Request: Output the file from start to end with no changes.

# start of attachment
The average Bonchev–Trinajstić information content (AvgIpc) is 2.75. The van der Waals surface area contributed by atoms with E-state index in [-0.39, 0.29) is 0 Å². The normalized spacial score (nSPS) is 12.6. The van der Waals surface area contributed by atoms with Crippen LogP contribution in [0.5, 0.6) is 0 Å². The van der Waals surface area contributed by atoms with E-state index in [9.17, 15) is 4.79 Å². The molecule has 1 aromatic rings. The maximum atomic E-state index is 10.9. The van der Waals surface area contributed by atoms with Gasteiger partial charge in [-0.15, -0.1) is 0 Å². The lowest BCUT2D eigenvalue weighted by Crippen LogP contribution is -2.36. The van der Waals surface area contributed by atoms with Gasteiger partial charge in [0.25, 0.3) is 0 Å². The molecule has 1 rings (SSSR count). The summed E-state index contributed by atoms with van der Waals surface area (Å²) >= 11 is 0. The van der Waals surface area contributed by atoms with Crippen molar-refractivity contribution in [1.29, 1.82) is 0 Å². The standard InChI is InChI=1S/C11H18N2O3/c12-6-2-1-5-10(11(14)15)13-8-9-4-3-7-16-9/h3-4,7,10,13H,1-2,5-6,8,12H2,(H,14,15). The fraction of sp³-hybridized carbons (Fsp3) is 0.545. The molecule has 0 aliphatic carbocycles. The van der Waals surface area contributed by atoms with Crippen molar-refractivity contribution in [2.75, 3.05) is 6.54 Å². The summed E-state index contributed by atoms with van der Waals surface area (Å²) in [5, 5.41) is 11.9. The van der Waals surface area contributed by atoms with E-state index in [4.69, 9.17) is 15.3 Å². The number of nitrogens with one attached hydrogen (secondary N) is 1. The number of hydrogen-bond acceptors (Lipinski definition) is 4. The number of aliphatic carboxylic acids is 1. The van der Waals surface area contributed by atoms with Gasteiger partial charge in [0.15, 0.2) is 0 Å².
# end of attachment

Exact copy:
The average Bonchev–Trinajstić information content (AvgIpc) is 2.75. The van der Waals surface area contributed by atoms with E-state index in [-0.39, 0.29) is 0 Å². The normalized spacial score (nSPS) is 12.6. The van der Waals surface area contributed by atoms with Crippen LogP contribution in [0.5, 0.6) is 0 Å². The van der Waals surface area contributed by atoms with E-state index in [9.17, 15) is 4.79 Å². The molecule has 1 aromatic rings. The maximum atomic E-state index is 10.9. The van der Waals surface area contributed by atoms with Gasteiger partial charge in [-0.15, -0.1) is 0 Å². The lowest BCUT2D eigenvalue weighted by Crippen LogP contribution is -2.36. The van der Waals surface area contributed by atoms with Gasteiger partial charge in [0.25, 0.3) is 0 Å². The molecule has 1 rings (SSSR count). The summed E-state index contributed by atoms with van der Waals surface area (Å²) >= 11 is 0. The van der Waals surface area contributed by atoms with Crippen molar-refractivity contribution in [1.29, 1.82) is 0 Å². The standard InChI is InChI=1S/C11H18N2O3/c12-6-2-1-5-10(11(14)15)13-8-9-4-3-7-16-9/h3-4,7,10,13H,1-2,5-6,8,12H2,(H,14,15). The fraction of sp³-hybridized carbons (Fsp3) is 0.545. The molecule has 0 aliphatic carbocycles. The van der Waals surface area contributed by atoms with Crippen molar-refractivity contribution in [2.75, 3.05) is 6.54 Å². The summed E-state index contributed by atoms with van der Waals surface area (Å²) in [5, 5.41) is 11.9. The van der Waals surface area contributed by atoms with E-state index in [4.69, 9.17) is 15.3 Å². The number of nitrogens with one attached hydrogen (secondary N) is 1. The number of hydrogen-bond acceptors (Lipinski definition) is 4. The number of aliphatic carboxylic acids is 1. The van der Waals surface area contributed by atoms with Gasteiger partial charge in [0.15, 0.2) is 0 Å².